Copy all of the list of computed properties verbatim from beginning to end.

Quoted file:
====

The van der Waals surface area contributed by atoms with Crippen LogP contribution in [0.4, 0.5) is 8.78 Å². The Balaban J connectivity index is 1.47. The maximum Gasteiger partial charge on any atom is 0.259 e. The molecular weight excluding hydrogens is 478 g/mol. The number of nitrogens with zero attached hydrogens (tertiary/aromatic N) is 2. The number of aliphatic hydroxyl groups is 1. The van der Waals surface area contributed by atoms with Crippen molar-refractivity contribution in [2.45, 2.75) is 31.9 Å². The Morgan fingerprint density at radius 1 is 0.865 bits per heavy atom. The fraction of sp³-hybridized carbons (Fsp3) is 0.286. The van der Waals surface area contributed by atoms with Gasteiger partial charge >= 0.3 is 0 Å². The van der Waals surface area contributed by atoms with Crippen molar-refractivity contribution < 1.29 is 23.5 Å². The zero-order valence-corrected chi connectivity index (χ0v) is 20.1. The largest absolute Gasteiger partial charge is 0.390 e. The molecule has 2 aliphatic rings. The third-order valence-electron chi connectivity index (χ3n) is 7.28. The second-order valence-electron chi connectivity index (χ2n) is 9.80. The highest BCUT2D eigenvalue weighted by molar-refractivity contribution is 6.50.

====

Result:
The van der Waals surface area contributed by atoms with Crippen LogP contribution in [0.4, 0.5) is 8.78 Å². The Balaban J connectivity index is 1.47. The maximum Gasteiger partial charge on any atom is 0.259 e. The molecular weight excluding hydrogens is 478 g/mol. The number of nitrogens with zero attached hydrogens (tertiary/aromatic N) is 2. The number of aliphatic hydroxyl groups is 1. The van der Waals surface area contributed by atoms with Crippen molar-refractivity contribution in [2.45, 2.75) is 31.9 Å². The Morgan fingerprint density at radius 1 is 0.865 bits per heavy atom. The fraction of sp³-hybridized carbons (Fsp3) is 0.286. The van der Waals surface area contributed by atoms with Gasteiger partial charge >= 0.3 is 0 Å². The van der Waals surface area contributed by atoms with Crippen molar-refractivity contribution < 1.29 is 23.5 Å². The zero-order valence-corrected chi connectivity index (χ0v) is 20.1. The largest absolute Gasteiger partial charge is 0.390 e. The molecule has 2 aliphatic rings. The third-order valence-electron chi connectivity index (χ3n) is 7.28. The second-order valence-electron chi connectivity index (χ2n) is 9.80. The highest BCUT2D eigenvalue weighted by molar-refractivity contribution is 6.50.